Dave Chappelle and John Mayer have popped in for surprise sets, and Stevie Wonder launched his last album there. Since the Peppermint Club opened in 2017, it’s also hosted Tame Impala and Billie Eilish, while providing weekly showcases for up-and-coming artists from the area. With a max capacity of 250 and a room that’s only as wide as the stage, all sightlines are good. “We wanted an intimate space that was a throwback to the Sixties music venues,” says the h.Wood Group co-founder John Terzian. “I like to tell people it’s like the kitchen or living room in your house, because it’s a space that brings people together.” His favorite memory so far: hosting one of Nipsey Hussle’s last performances before his death.
Sunset on the Rise
The Hoxton is breathing life into a previously undesirable part of downtown L.A., and the Pendry has opened at the former House of Blues space, but the true gem in the city is the West Hollywood EDITION, the latest outpost of entrepreneur (and Studio 54 co-founder) Ian Schrager’s EDITION Hotels portfolio.
Located on the corner of Sunset Boulevard where West Hollywood meets Beverly Hills, the scene inside is fittingly over-the-top. The hotel’s splashy opening weekend brought out everyone from Diplo to Demi Moore, while Janelle Monáe and Chaka Khan have played surprise sets at Sunset, the hotel’s not-so-secret basement club.
Schrager calls Sunset “a modern take on the iconic nightclub,” where international DJs pop in for intimate sets while partygoers get sweaty under the disco-ball-strewn room. Since its mid-February reopening, the space has played host to everyone from French DJ Fred Falke and DJ Harvey to live sets from SG Lewis and Lil Kim.
“I think a couple of places across the U.S. have given music new sounds — Tin Pan Alley in New York, Detroit for Motown — and I think the Sunset Strip is [also] intertwined with music history,” Schrager tells Rolling Stone. “Music is in the DNA of Sunset; the location has cultivated new music, and we are now part of that.”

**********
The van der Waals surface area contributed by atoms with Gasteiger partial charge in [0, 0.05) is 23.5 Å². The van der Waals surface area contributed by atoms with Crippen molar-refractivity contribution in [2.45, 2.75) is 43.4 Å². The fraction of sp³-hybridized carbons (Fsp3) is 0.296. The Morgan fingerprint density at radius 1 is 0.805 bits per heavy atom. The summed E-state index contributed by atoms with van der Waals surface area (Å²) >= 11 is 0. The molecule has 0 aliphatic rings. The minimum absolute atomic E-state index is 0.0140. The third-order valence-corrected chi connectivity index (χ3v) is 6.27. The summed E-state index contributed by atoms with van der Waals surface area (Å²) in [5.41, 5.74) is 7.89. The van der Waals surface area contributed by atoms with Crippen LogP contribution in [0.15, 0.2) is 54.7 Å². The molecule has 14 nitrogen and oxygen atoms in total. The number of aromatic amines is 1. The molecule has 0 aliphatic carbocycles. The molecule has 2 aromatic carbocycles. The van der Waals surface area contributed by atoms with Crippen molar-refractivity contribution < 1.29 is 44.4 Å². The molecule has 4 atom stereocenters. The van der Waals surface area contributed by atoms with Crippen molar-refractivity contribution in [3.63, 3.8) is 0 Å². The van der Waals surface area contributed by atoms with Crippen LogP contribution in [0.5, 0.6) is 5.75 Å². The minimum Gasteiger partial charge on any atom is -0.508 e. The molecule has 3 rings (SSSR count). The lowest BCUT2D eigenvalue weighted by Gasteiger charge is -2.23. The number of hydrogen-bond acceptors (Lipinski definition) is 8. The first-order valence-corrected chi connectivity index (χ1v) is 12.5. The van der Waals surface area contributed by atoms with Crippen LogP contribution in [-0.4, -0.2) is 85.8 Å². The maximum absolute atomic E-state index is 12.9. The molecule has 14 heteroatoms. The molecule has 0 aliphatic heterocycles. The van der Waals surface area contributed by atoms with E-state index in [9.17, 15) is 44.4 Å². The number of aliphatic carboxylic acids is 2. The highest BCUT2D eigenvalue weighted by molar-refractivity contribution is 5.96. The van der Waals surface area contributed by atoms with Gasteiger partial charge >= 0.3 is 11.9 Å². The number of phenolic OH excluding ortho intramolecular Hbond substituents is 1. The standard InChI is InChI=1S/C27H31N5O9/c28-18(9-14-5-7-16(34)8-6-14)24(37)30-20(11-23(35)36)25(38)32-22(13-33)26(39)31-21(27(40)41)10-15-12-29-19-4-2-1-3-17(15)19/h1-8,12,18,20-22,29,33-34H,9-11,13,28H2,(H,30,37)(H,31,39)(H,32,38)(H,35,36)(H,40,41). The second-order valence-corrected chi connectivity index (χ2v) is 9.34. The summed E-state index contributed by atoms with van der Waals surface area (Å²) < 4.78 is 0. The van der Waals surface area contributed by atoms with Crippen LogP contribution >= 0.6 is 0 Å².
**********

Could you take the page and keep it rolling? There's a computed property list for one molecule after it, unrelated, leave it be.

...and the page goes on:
Angelenos have long written off Hollywood as an undesirable pocket of town run amok by tacky tourists and aging characters alike. But the so-called Vinyl District in the heart of Hollywood is undergoing a welcome revival thanks to the opening of the aforementioned Tommie Hotel, the neighboring Thompson Hollywood, and the music-inspired Grandmaster Recorders, a hip new restaurant located inside a silent-movie house turned recording studio.
Sharply-dressed waiters pass around plates of coastal Italian fare, while diners sip on cocktails named after famous songs and albums recorded within the same walls (think the “Times Like These” Negroni and the “Late Registration” — a decidedly debaucherous Kanye-style blend of vodka, vermouth, and yellow watermelon).
Nods to the restaurant’s former past abound in the food too: Ask for the signature tiramisu, which comes layered under an edible chocolate “LP” that diners can “smash” into for a sweet finish to their meal.
Elsewhere in the space, a former recording booth has been preserved and repurposed as the intimate 71 Studio Bar, while a charming rooftop plays host to happy hours and nightcaps alike with unobstructed views of the Hollywood Hills.
Live Beside the Ocean…